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Fellow Rookies, Long overnight burn!

Post in 'The Hearth Room - Wood Stoves and Fireplaces' started by DTrain, Jan 5, 2013.

  1. DTrain

    DTrain Burning Hunk

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    Ok, I finally did it. 8 hr over night burn. Loaded to the gills and filled in cracks with small splits. E/W top to bottom. I burned from 11 pm to 7am reload. Stove top was still 250 and a great bad of coals left to start the morning fire. It took 40 min to get it from door close to air control shut down. This time I didn't check temps to determine when to adjust. Just flame. I made myself wait, it was not easy, thank goodness the fiesta bowl was on to distract me a bit. It was about 8-12 minutes for each 1/4 adjustment. I had to resist turning it down sooner while it was roaring, and also when it died out had to resist turning it back up. It came back strong. I had wild fantastic secondaries with air all the way down. Seemed like for an hour. Then went to bed. And house felt noticeably warmer than normal when the brats woke us. Anyway fellow rookies, it is possible! In my case more patience was the key.

    Was all oak, and I think there were 8 splits in there. Only one real big piece. The stove takes 22" sticks, and theses puppies were all 21"

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  2. FPX Dude

    FPX Dude Member

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    yah brah, BTU's are BTU's, those burn's of 20+ hours or watever are because those fireboxes can get stuffed with 160 lbs. of fuel and go forever. Ok, lbs. overstated but you get the idea. Good job on your overnite's, thats the secrect...TTG (To The Gils)!!!
  3. weatherguy

    weatherguy Minister of Fire

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    Takes a little time to learn your stove, sounds like your getting the hang of it.
  4. Beer Belly

    Beer Belly Minister of Fire

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    After all these years, I'm still trying to figure ours out. Our main problem has been wood supply, and now that I have pretty decent wood (not the best)...Hickory burning tonight at 18% on a fresh split, I'm trying to dial it in as I type.....it also doesn't help that the splits are on the small side, and I don't "load it up", usually about 3 - 4, 4 inch splits, maybe 5 inches max. Small firebox at 1.8 cu ft.. I know if I go with a full load, it'll likely go at least 6 hours, but I never sleep more than 2 hours at a clip, so getting up and checking for a reload is no problem. There is definetly a learning curve, and it sounds like you're where you need to be.....good job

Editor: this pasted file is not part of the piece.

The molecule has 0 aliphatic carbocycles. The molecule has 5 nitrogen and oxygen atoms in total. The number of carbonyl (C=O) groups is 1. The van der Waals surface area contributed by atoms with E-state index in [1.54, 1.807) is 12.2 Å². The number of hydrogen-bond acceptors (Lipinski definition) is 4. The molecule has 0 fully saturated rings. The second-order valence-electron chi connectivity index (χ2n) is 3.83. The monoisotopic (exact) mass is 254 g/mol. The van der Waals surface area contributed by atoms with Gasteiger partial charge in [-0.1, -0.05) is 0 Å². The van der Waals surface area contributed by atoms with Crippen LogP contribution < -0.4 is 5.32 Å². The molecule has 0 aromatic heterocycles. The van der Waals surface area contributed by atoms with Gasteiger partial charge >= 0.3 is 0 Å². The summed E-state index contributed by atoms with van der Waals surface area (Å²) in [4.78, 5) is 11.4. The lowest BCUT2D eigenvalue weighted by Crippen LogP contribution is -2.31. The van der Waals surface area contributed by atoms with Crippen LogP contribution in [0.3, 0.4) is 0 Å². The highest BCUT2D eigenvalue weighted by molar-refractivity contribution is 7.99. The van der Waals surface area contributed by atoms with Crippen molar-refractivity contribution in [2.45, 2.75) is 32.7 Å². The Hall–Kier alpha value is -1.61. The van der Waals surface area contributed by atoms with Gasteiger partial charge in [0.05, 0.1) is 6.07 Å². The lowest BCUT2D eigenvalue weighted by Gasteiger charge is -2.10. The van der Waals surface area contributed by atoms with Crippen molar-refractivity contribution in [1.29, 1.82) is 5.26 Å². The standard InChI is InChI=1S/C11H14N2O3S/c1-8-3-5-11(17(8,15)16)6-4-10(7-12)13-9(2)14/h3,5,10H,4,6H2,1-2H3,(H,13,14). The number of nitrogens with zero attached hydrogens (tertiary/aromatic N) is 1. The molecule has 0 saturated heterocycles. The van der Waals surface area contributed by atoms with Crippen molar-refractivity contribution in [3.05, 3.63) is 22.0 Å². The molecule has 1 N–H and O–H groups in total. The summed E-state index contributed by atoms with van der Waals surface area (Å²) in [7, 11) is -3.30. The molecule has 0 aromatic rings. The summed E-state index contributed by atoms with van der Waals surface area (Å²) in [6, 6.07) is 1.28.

5. corey21

    corey21 Minister of Fire

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    Glad to hear that your getting the hang of your stove.
  6. TradEddie

    TradEddie Minister of Fire

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    Saturday night, fire was running low about 7pm, I wouldn't have time for two reloads, so I figured it was time to try for a long burn. I raked the coals forward, and loaded N/S, starting with a large cherry in the middle, then oak and hickory on top and the sides. I hadn't done a great job of choosing splits to pack it tight, so it was about 3/4 full with lots of air gaps, it took off like a rocket, I shut the air down quickly but within 30 minutes the stove top was at 700, air was fully closed, blower on. At 11pm, stovetop was about 600, I turned off blower and went to bed.
    I don't get up until 8:30am Sunday, room was at 75, stovetop was below 200, but with several large coals, I put a split of cherry on top, cracked the door and it was in flames within seconds.
    I don't know how Lopi determines its 12 hours burn time, but I just got 13 hours without completely filling the firebox, and with borderline MC on the oak and hickory. I'm sure with more careful split selection, I could have gone much longer, and with more moderate temperatures too.
    TE
    DTrain likes this.
  7. bag of hammers

    bag of hammers Minister of Fire